That’s because open Wi-Fi has no security. Full stop, period.
We’ve all heard that we should be careful about what we do on public Wi-Fi because there could be someone reading our emails or eyeing up our bank accounts in our neighborhood coffee shop or on an airplane. Some privacy advocates warn against signing into New York City’s public Wi-Fi, too.
Protecting yourself is easy: Don’t use public Wi-Fi. But in the age of mobility and the “always online” mentality, that can seem unrealistic for some. What can your employees do to protect your organization’s data (and their own private data as well) when they’re traveling or out of the office?
Here are five reminders and best practices for working on public Wi-Fi.
1. Before you go on, think twice. Compute space lies at two points: endpoint devices and the data center. The gap between the two is where information is vulnerable, because even the smartest computers are operated by humans, and we tend to make mistakes out of convenience.
Security is inconvenient, and it’s easy to log onto the public Wi-Fi in a coffee shop, on the street, or 30,000 feet in the air. But what security do you risk because you follow the path of most convenience? Even if your endpoint device and data center are secure, the middle ground that connects the two might not be.
So before joining a public Wi-Fi network, think again. Use your network’s cellular data instead, a better option because hackers have more difficulty tracking devices, and thus snooping on your data, when you’re connected to a cellular network (plus it’s convenient and relatively inexpensive).
2. Look for the S. If you do need to do work, make sure you’re working on a secure HTTP connection — that’s any website that starts with “https.” This Secure Sockets Layer (SSL) adds encryption between the endpoint device and the data center it’s communicating with. Though it’s not unbreakable, that level of encryption is considerably more secure than a site without this protocol.
Again, risk abatement is the crucial issue and you should be careful what data you input on public Wi-Fi. If you need to connect to these networks, try to only visit sites with this layer of protection.
3. Use a VPN. Organizations may choose to deploy a virtual private network (VPN), giving employees an encrypted, safer connection on Wi-Fi. SSL security is actually one type of VPN. But another example of a private network is an IPSec VPN, an application with a level of security that’s capable of encrypting flows of data. Plus, this security layer can enforce other rules and policies, further protecting an employee’s data from leaving the network. IPSec VPNs can limit split tunneling, ensure security programs are updated and turned on, and activate other endpoint protection controls like firewalls.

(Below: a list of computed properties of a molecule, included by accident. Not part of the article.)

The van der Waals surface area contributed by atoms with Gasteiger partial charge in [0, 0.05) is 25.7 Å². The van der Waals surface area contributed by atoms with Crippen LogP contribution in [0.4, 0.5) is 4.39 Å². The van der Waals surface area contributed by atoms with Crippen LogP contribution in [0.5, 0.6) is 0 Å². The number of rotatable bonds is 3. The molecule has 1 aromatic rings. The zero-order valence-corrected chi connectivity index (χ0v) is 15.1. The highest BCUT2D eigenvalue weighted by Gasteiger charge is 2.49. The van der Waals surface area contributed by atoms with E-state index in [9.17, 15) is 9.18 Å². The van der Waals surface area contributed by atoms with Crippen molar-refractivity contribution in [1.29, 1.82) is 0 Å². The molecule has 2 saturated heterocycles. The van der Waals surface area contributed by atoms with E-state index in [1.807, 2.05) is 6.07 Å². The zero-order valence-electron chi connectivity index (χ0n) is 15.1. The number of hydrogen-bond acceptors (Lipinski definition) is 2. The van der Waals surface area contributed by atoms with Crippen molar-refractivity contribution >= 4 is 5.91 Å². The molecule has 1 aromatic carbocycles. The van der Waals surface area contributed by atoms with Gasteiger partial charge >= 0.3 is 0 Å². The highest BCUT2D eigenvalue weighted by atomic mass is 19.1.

A mobile device management system can help by encrypting the data on a device and wiping it remotely, and by enforcing complex pin numbers and passwords. But generally, MDM falls short on this central issue because mobile devices are built to connect to Wi-Fi, and an MDM solution is unlikely to disable a phone or tablet’s Wi-Fi capabilities.
4. Don’t rule out multifactor authentication. Multifactor authentication on the application level can beef up security and better protect data. It has three main components: a username (who you are), a password (what you know), and a fingerprint or random number generator (what you have). Many applications will demand multifactor authentication so it is harder for outsiders to access the data locked behind these programs, adding another layer of defense.
Three factors of authentication make it harder for outsiders to snoop on emails and private data, reducing your employees’ risk profile.
5. Persistent training is key. Really, the way IT can help employees protect their data is through better training and education. Training sessions and constant reminders will drive home the point that logging onto public Wi-Fi poses a risk and could damage the organization’s reputation and IP. The key here is showing your employees that a little bit of inconvenience through layers of SSL or VPNs, or waiting to check email, is the best form of data protection. Though it is more of a hassle, avoiding these public Wi-Fi spots will better protect your organization.
Risk is everywhere, so avoid this one easily
We’re drawn to public Wi-Fi because it’s convenient and free – what can be better? But plenty has been written about the hacks and snooping that come from users logging onto public Wi-Fi connections and not protecting themselves.
We live in an IT world where defense is critical but often ignored. So it’s crucial that your employees be careful what Wi-Fi they connect to. If they can’t log onto a trusted network, they should use cellular data or at least a VPN.
Public Wi-Fi puts your information at risk. IT administrators can help users better understand those risks by providing consistent training and reminders, and giving them ways to protect themselves and your organization’s data.
How do you educate employees about public Wi-Fi? Leave a comment below.